Object

Image

At infinity

At F

Virtual

Diminished

Erect

Any other position

Between F and C

Virtual

Diminished

Erect

 

2. What do you understand by the term 'focal plane' of a lens?


It is a plane perpendicular to the principal axis and at a distance equal to the focal length of the lens.


3. What is spherical aberration in a lens? How is it eliminated?


It is the inability of a lens to focus all the refracted rays to a single point. It can be minimised by using stops.


4. What is chromatic aberration? Flow is it eliminated?


The inability of a lens to focus all the colours to a single point is called aberration.


Chromatic aberration can be eliminated by combining a convex lens and a concave lens of suitable focal length and material (achromat).


5. What is lens maker's formula?


1/f = (n-1)[1/R1-1/R2]


6. Why is the focal length of a concave lens negative?


This is because the focal length is measured in a direction opposite to the incident ray. 

Convex Mirror Experiment with Readings (Class 12)

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Convex Mirror Experiment with Readings (Class 12)

Aim

 

To find the focal length of a convex mirror using a convex lens

 

Apparatus

 

A Convex mirror, Convex lens, Screen, Stand, Illuminated object, Scale.

 

Principle

 

When light is incident normally on a convex mirror, after reflection, the rays retrace their path. Thus image is obtained side by side with the object. Using this principle, the centre of curvature of the mirror can be located and radius of curvature 'R' can be calculated.

The focal length of the mirror, f = R/2

 

Procedure

 

The convex lens is mounted on a stand in front of an illuminated wire gauze. The screen is placed on the other side of the lens. The position of the screen is adjusted to obtain a well defined sharp image of the wire gauze on the screen. Now the convex mirror is placed between the lens and the screen with its reflecting surface facing towards the lens. The position of the mirror is adjusted so as to get the image of the object (wire gauze) side by side with it. The distance between mirror and the screen is measured. This gives the radius of curvature (R) of the mirror. The experiment is repeated by changing the distance between the object and the screen. Each time focal length of the mirror is calculated using the formula,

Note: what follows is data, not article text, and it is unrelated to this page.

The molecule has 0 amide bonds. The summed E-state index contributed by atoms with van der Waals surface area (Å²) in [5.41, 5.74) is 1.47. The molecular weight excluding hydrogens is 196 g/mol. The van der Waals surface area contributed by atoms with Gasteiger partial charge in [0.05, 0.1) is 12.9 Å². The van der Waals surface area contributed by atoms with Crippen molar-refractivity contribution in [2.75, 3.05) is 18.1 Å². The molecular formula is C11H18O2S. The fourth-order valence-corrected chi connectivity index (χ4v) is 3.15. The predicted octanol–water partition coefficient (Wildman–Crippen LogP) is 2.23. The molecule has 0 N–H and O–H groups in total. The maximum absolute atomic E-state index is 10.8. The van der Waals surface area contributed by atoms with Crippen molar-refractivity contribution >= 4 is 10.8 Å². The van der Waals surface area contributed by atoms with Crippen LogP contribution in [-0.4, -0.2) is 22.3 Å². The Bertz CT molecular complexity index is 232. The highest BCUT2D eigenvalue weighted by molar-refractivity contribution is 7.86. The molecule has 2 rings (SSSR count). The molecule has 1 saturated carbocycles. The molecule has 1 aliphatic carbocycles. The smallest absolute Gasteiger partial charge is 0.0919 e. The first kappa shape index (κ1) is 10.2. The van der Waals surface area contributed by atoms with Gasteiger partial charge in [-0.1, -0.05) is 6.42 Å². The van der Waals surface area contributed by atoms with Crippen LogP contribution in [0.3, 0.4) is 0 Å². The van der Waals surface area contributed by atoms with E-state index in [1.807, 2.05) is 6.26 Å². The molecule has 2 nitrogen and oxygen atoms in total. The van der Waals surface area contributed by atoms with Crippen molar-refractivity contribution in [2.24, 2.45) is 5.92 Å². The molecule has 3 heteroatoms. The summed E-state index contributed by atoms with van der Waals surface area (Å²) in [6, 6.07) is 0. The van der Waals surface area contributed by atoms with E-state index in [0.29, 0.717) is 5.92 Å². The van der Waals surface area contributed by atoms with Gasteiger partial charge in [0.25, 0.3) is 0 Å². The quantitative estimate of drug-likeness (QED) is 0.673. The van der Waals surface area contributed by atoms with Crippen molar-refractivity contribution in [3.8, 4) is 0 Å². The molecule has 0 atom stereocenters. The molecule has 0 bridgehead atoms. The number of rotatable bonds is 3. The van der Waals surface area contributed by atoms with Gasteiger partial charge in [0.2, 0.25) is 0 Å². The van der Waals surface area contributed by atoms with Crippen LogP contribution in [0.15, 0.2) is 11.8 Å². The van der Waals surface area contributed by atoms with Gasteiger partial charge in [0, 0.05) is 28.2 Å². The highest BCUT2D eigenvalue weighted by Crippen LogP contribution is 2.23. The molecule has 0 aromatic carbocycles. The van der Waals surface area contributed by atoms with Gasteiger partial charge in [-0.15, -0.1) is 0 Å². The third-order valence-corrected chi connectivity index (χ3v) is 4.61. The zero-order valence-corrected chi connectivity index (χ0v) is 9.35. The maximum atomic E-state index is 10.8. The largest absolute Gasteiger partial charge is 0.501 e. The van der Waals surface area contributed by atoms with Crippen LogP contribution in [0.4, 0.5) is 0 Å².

f = R/A

 

Observation Table and Readings

 

Distance between the mirror and the screen

1

2

3

4

Mean R cm

32.5

32

33

32.4

32.5

 

Mean R = 32.5 cm

f = R/2 = 16.25 m = 16.2 x 10-2 m

 

Result

 

Focal length of the convex mirror = 16.2 x 10-2 m

Power, 1/f = = 0.0615 x 102 = 6 Dioptre

 

VIVA QUESTIONS AND ANSWERS

 

1. Define principal axis of a mirror.

 

It is a straight line passing through the centre of curvature and pole of the mirror.

 

2. Define principal focus of a mirror.

 

A narrow parallel beam of light parallel and close to the principal axis of a mirror, after reflection converges to a fixed point on the principal axis if the mirror is concave or appears to diverge from a fixed point on the principal axis if the mirror is convex. This fixed point is called the principal focus.

 

3. What is focal length?

 

It is the distance between pole and principal focus.

 

4. What is parallax?

 

It is the relative displacement between the two objects when they are at different distance from the eye.

 

5. Give the position, nature and size of the image formed by a convex mirror at different positions of the object. 


Position of

Nature

Size

Erect or inverted

Object

Image

At infinity

At F

Virtual

Diminished

Erect

At any point

Between F and P

Virtual

Diminished

Erect

 

6. What is spherical aberration in mirror?

 

It is the inability of a spherical mirror to focus both marginal and paraxial rays into a single point.

 

7. How is spherical aberration minimised?

 

Using stops or using parabolic mirrors.

 

8. Give some applications of spherical mirrors.

 

Concave mirror - Used in

(1). Shaving mirror

(2). Reflecting type astronomical telescope

(3). Search light and in torches.

Convex mirror — Used in automobiles as rear view mirror.

 

9. Why a concave mirror of small aperture forms a sharp image?

 

This is because it is free from spherical aberration.